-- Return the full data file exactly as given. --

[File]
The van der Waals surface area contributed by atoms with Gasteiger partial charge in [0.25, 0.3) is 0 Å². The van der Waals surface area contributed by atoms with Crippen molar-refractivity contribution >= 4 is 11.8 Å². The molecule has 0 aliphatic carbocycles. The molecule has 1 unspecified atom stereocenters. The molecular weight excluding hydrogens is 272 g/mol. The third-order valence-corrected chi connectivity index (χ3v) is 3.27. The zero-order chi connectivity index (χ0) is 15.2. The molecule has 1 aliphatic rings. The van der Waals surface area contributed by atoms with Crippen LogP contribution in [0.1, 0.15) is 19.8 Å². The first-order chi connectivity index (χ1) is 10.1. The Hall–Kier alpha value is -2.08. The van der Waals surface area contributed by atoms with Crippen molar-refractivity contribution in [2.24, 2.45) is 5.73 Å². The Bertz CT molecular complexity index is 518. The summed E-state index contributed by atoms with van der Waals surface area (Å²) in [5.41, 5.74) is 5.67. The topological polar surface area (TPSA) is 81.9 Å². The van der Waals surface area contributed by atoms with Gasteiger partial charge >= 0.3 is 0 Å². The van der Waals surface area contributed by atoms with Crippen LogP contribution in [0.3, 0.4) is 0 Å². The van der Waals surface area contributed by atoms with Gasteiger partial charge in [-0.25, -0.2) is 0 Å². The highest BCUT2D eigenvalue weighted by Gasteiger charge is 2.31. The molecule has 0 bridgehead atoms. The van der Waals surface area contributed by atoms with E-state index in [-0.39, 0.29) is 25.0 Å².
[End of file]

The van der Waals surface area contributed by atoms with Gasteiger partial charge in [0.25, 0.3) is 0 Å². The van der Waals surface area contributed by atoms with Crippen molar-refractivity contribution >= 4 is 11.8 Å². The molecule has 0 aliphatic carbocycles. The molecule has 1 unspecified atom stereocenters. The molecular weight excluding hydrogens is 272 g/mol. The third-order valence-corrected chi connectivity index (χ3v) is 3.27. The zero-order chi connectivity index (χ0) is 15.2. The molecule has 1 aliphatic rings. The van der Waals surface area contributed by atoms with Crippen LogP contribution in [0.1, 0.15) is 19.8 Å². The first-order chi connectivity index (χ1) is 10.1. The Hall–Kier alpha value is -2.08. The van der Waals surface area contributed by atoms with Crippen molar-refractivity contribution in [2.24, 2.45) is 5.73 Å². The Bertz CT molecular complexity index is 518. The summed E-state index contributed by atoms with van der Waals surface area (Å²) in [5.41, 5.74) is 5.67. The topological polar surface area (TPSA) is 81.9 Å². The van der Waals surface area contributed by atoms with Gasteiger partial charge >= 0.3 is 0 Å². The van der Waals surface area contributed by atoms with Crippen LogP contribution in [0.3, 0.4) is 0 Å². The van der Waals surface area contributed by atoms with Gasteiger partial charge in [-0.25, -0.2) is 0 Å². The highest BCUT2D eigenvalue weighted by Gasteiger charge is 2.31. The molecule has 0 bridgehead atoms. The van der Waals surface area contributed by atoms with E-state index in [-0.39, 0.29) is 25.0 Å².